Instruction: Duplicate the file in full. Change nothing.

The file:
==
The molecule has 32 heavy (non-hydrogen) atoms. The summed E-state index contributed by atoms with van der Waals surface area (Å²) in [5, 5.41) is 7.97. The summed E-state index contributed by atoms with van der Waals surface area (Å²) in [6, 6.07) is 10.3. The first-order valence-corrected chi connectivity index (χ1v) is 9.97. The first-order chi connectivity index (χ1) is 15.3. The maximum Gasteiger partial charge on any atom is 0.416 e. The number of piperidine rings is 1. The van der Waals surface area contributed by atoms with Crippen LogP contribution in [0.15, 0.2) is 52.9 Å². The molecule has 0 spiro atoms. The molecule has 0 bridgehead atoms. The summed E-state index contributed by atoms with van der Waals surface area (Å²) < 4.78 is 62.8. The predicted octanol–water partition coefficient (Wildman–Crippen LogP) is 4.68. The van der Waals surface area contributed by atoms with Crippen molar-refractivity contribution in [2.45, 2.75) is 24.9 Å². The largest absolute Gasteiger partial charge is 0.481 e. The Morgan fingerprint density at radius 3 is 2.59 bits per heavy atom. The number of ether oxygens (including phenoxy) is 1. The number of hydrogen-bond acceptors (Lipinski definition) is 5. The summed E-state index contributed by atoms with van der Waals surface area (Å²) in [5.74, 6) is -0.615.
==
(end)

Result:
The molecule has 32 heavy (non-hydrogen) atoms. The summed E-state index contributed by atoms with van der Waals surface area (Å²) in [5, 5.41) is 7.97. The summed E-state index contributed by atoms with van der Waals surface area (Å²) in [6, 6.07) is 10.3. The first-order valence-corrected chi connectivity index (χ1v) is 9.97. The first-order chi connectivity index (χ1) is 15.3. The maximum Gasteiger partial charge on any atom is 0.416 e. The number of piperidine rings is 1. The van der Waals surface area contributed by atoms with Crippen LogP contribution in [0.15, 0.2) is 52.9 Å². The molecule has 0 spiro atoms. The molecule has 0 bridgehead atoms. The summed E-state index contributed by atoms with van der Waals surface area (Å²) < 4.78 is 62.8. The predicted octanol–water partition coefficient (Wildman–Crippen LogP) is 4.68. The van der Waals surface area contributed by atoms with Crippen molar-refractivity contribution in [2.45, 2.75) is 24.9 Å². The largest absolute Gasteiger partial charge is 0.481 e. The Morgan fingerprint density at radius 3 is 2.59 bits per heavy atom. The number of ether oxygens (including phenoxy) is 1. The number of hydrogen-bond acceptors (Lipinski definition) is 5. The summed E-state index contributed by atoms with van der Waals surface area (Å²) in [5.74, 6) is -0.615.